After you grab the certificate for your chosen product you can add it to your evidence documentation for your System Security Plan (SSP). But that’s a whole different blog post.
To tie all of this back together, one super common thing that we’ve seen contractors overlook is FIPS validation for encryption on their mobile devices.
Are your mobile devices FIPS validated and encrypted?
A few Android phones are FIPS validated, and iPhones typically are validated within a time period, but often iOS is a version behind on its FIPS validation. If you have a BYOD (bring your own device) setup for mobiles that might contain CUI you should be especially concerned, as you may have no idea what devices your users are utilizing or if they are FIPS validated. Neither Outlook Mobile or Intune are FIPS validated as of the date of this post.
On laptops, if you are using BitLocker encryption, are your systems in FIPS mode? BitLocker is FIPS validated, but it must be in FIPS mode.
What is NIST 800-171 compliance?
NIST 800-171 compliance typically means that an organization has made an effort to comply with the NIST SP 800-171 controls, which focus on the protection of controlled unclassified information in non-federal systems. Meaning, protecting government sensitive data out in the commercial space, beyond the reach of federal information system protections.
There are 110 controls in the current version of NIST SP 800-171, in 14 different areas, such as access control, incident response, or personnel security. Each area has a number of basic and derived security requirements. Organizations looking to complete these requirements often look for an easy NIST 800 171 Compliance checklist of items to complete, but the requirements involve significant time and resources. It just isn’t that simple.
If someone says that their organization is NIST 800-171 compliant they could mean several things:
- Their organization currently has a system security plan (SSP) in place and at a bare minimum a plan of action and milestones (POAM) to comply with the remaining 109 controls at some point in the future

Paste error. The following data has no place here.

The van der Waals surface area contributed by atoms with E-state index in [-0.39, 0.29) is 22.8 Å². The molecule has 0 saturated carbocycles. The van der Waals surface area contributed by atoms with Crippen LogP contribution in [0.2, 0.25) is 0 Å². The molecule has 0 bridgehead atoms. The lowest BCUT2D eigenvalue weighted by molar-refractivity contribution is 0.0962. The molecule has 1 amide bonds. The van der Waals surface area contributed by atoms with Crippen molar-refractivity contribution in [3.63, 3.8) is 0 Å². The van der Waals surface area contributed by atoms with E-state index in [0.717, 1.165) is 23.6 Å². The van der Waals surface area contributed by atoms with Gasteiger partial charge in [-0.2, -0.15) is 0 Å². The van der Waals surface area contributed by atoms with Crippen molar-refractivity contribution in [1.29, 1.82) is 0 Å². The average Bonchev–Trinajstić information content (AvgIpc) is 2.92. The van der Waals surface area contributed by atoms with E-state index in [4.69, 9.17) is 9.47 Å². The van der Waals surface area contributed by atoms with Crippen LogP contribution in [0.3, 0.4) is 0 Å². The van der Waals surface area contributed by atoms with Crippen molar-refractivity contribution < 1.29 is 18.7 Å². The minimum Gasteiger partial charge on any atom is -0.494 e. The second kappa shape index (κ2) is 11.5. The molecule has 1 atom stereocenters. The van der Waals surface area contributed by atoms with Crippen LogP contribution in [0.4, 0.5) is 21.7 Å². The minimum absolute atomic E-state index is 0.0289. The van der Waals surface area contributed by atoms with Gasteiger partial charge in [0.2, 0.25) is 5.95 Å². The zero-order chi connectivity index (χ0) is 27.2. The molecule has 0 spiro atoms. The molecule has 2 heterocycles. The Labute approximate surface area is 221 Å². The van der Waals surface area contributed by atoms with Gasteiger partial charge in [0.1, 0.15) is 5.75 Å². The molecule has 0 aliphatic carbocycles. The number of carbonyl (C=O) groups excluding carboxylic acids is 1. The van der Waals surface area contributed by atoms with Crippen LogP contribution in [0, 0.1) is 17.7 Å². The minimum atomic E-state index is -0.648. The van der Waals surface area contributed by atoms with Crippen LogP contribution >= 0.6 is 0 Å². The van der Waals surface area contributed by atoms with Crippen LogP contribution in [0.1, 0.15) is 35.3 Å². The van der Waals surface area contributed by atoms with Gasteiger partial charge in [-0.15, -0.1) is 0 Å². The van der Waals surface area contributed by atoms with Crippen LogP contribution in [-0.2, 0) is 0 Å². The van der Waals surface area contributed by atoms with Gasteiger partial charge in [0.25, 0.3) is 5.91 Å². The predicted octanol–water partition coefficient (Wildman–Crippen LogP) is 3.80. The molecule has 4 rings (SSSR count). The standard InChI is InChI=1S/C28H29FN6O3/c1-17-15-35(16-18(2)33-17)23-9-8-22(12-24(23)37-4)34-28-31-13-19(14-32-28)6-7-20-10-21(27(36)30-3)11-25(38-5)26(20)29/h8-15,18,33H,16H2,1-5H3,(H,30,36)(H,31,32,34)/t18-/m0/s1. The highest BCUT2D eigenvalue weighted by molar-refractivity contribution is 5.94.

- Their organization currently complies with a number of the 110 controls and has a POAM for the remaining controls they have not implemented yet, which may be proving especially time or resource consuming
- Their organization has completed all 110 requirements from within the NIST SP 800-171, and considers themselves “fully compliant”
Up until the end of 2018, we saw a number of federal contractors who considered the first option to be their most cost-effective route. However, as government agencies begin to consider SSPs and POAMs in their pre and post-award processes, this has been rapidly changing in the small business world of federal contracting. Primes have also stepped up their enforcement and supply chain investigations – we are no longer seeing a single page checkbox form confirming NIST 800-171 compliance, but instead detailed questionnaires, requests for full SSPs, and in-depth review of POAMs.
One other important note about NIST 800-171 – you don’t see some of the traditional compliance exceptions like you do in other frameworks for things like excessive costs, or difficulty of implementation. You must comply – unless you have a written exception from the CIO of the agency that would be contracting with your firm. If you don’t, it needs to be in a POAM, and the agency can (and most likely will) consider the holes in your protection of their controlled information during contract award.
What does NIST stand for?
NIST stands for the National Institute of Standards and Technology. NIST is a part of the US Department of Commerce and is responsible for creating many of the federal information technology standards. NIST releases excellent reference materials for almost anything related to information technology, among many other things.
How do I get NIST certified?
You don’t if you are talking about NIST 800-171. There is no NIST 800-171 certification currently. Anyone who is trying to sell it to you should be given a wide berth. Some other NIST standards may have related certifications or validations, such as NIST 800-53 and FedRAMP authorization, but as a federal contractor, you should not be worrying about being certified for NIST. NIST 800-171 is at the moment self-assessed for compliance. Although there is a definite possibility that a government customer or prime on a government contract may want to somehow verify you are complying with requirements around the security of controlled unclassified information they may need to send to you, such as asking to view your system security plan (SSP) and plan of action and milestones (POAM).
Feel free to reach out to us if you need solutions to these types of issues, we’re here to help you!